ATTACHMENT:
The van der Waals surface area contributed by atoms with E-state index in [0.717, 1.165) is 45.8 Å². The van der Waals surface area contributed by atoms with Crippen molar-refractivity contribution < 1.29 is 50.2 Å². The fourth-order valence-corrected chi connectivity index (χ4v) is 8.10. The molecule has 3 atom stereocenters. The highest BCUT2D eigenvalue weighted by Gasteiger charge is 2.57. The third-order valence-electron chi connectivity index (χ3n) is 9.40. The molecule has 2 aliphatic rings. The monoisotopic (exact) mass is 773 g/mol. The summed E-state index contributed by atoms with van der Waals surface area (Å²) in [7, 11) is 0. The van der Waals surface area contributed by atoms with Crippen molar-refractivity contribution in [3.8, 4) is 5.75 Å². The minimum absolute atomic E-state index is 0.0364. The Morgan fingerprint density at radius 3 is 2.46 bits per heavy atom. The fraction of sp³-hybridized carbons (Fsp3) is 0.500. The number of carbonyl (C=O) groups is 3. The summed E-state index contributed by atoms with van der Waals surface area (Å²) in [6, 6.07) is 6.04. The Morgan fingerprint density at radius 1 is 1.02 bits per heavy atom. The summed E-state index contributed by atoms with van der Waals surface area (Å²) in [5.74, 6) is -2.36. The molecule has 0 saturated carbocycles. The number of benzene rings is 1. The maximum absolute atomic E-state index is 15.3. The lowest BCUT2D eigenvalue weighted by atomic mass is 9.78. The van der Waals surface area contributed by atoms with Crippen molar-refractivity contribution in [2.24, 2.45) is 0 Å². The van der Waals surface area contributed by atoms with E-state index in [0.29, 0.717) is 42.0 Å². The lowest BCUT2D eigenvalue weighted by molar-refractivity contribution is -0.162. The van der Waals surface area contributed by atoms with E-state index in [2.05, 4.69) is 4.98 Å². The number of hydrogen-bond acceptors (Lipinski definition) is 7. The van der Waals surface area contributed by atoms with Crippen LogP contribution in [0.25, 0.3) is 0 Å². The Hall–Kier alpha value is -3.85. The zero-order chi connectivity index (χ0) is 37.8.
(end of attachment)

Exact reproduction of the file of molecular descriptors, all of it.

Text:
The van der Waals surface area contributed by atoms with E-state index in [0.717, 1.165) is 45.8 Å². The van der Waals surface area contributed by atoms with Crippen molar-refractivity contribution < 1.29 is 50.2 Å². The fourth-order valence-corrected chi connectivity index (χ4v) is 8.10. The molecule has 3 atom stereocenters. The highest BCUT2D eigenvalue weighted by Gasteiger charge is 2.57. The third-order valence-electron chi connectivity index (χ3n) is 9.40. The molecule has 2 aliphatic rings. The monoisotopic (exact) mass is 773 g/mol. The summed E-state index contributed by atoms with van der Waals surface area (Å²) in [7, 11) is 0. The van der Waals surface area contributed by atoms with Crippen molar-refractivity contribution in [3.8, 4) is 5.75 Å². The minimum absolute atomic E-state index is 0.0364. The Morgan fingerprint density at radius 3 is 2.46 bits per heavy atom. The fraction of sp³-hybridized carbons (Fsp3) is 0.500. The number of carbonyl (C=O) groups is 3. The summed E-state index contributed by atoms with van der Waals surface area (Å²) in [6, 6.07) is 6.04. The Morgan fingerprint density at radius 1 is 1.02 bits per heavy atom. The summed E-state index contributed by atoms with van der Waals surface area (Å²) in [5.74, 6) is -2.36. The molecule has 0 saturated carbocycles. The number of benzene rings is 1. The maximum absolute atomic E-state index is 15.3. The lowest BCUT2D eigenvalue weighted by atomic mass is 9.78. The van der Waals surface area contributed by atoms with Crippen molar-refractivity contribution in [2.24, 2.45) is 0 Å². The van der Waals surface area contributed by atoms with E-state index in [0.29, 0.717) is 42.0 Å². The lowest BCUT2D eigenvalue weighted by molar-refractivity contribution is -0.162. The van der Waals surface area contributed by atoms with E-state index in [2.05, 4.69) is 4.98 Å². The number of hydrogen-bond acceptors (Lipinski definition) is 7. The van der Waals surface area contributed by atoms with Crippen LogP contribution in [0.25, 0.3) is 0 Å². The Hall–Kier alpha value is -3.85. The zero-order chi connectivity index (χ0) is 37.8.